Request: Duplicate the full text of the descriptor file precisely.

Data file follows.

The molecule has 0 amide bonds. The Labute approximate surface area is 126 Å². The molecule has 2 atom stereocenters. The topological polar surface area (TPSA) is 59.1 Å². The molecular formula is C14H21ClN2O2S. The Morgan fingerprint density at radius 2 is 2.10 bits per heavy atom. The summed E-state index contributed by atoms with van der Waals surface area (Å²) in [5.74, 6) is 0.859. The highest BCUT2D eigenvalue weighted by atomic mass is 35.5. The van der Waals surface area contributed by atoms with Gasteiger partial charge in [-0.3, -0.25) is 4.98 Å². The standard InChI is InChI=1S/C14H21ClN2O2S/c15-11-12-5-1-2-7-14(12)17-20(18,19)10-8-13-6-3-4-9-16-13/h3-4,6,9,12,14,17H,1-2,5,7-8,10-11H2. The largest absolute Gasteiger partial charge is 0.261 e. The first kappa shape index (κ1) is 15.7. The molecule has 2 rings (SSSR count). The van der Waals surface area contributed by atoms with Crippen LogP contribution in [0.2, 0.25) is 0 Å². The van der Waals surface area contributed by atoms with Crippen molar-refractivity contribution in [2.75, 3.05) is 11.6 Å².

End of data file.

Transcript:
The molecule has 0 amide bonds. The Labute approximate surface area is 126 Å². The molecule has 2 atom stereocenters. The topological polar surface area (TPSA) is 59.1 Å². The molecular formula is C14H21ClN2O2S. The Morgan fingerprint density at radius 2 is 2.10 bits per heavy atom. The summed E-state index contributed by atoms with van der Waals surface area (Å²) in [5.74, 6) is 0.859. The highest BCUT2D eigenvalue weighted by atomic mass is 35.5. The van der Waals surface area contributed by atoms with Gasteiger partial charge in [-0.3, -0.25) is 4.98 Å². The standard InChI is InChI=1S/C14H21ClN2O2S/c15-11-12-5-1-2-7-14(12)17-20(18,19)10-8-13-6-3-4-9-16-13/h3-4,6,9,12,14,17H,1-2,5,7-8,10-11H2. The largest absolute Gasteiger partial charge is 0.261 e. The first kappa shape index (κ1) is 15.7. The molecule has 2 rings (SSSR count). The van der Waals surface area contributed by atoms with Crippen LogP contribution in [0.2, 0.25) is 0 Å². The van der Waals surface area contributed by atoms with Crippen molar-refractivity contribution in [2.75, 3.05) is 11.6 Å².